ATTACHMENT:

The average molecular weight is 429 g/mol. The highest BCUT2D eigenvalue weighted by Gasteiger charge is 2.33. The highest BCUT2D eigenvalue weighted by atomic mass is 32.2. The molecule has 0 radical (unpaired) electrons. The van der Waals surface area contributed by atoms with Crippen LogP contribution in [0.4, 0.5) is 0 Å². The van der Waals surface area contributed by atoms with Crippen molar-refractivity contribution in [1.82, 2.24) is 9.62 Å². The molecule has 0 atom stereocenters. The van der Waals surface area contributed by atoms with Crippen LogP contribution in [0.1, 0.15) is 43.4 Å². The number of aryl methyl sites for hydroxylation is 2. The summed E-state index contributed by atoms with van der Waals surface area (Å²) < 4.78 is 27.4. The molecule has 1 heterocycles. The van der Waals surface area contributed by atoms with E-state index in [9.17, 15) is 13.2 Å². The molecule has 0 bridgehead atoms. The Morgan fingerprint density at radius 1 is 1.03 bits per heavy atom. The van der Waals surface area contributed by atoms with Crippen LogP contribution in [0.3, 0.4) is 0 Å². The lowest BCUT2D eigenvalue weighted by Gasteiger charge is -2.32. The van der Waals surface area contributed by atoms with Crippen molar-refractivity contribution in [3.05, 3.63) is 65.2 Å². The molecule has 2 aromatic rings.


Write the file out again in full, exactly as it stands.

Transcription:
The average molecular weight is 429 g/mol. The highest BCUT2D eigenvalue weighted by Gasteiger charge is 2.33. The highest BCUT2D eigenvalue weighted by atomic mass is 32.2. The molecule has 0 radical (unpaired) electrons. The van der Waals surface area contributed by atoms with Crippen LogP contribution in [0.4, 0.5) is 0 Å². The van der Waals surface area contributed by atoms with Crippen molar-refractivity contribution in [1.82, 2.24) is 9.62 Å². The molecule has 0 atom stereocenters. The van der Waals surface area contributed by atoms with Crippen LogP contribution in [0.1, 0.15) is 43.4 Å². The number of aryl methyl sites for hydroxylation is 2. The summed E-state index contributed by atoms with van der Waals surface area (Å²) < 4.78 is 27.4. The molecule has 1 heterocycles. The van der Waals surface area contributed by atoms with E-state index in [9.17, 15) is 13.2 Å². The molecule has 0 bridgehead atoms. The Morgan fingerprint density at radius 1 is 1.03 bits per heavy atom. The van der Waals surface area contributed by atoms with Crippen LogP contribution in [0.3, 0.4) is 0 Å². The lowest BCUT2D eigenvalue weighted by Gasteiger charge is -2.32. The van der Waals surface area contributed by atoms with Crippen molar-refractivity contribution in [3.05, 3.63) is 65.2 Å². The molecule has 2 aromatic rings.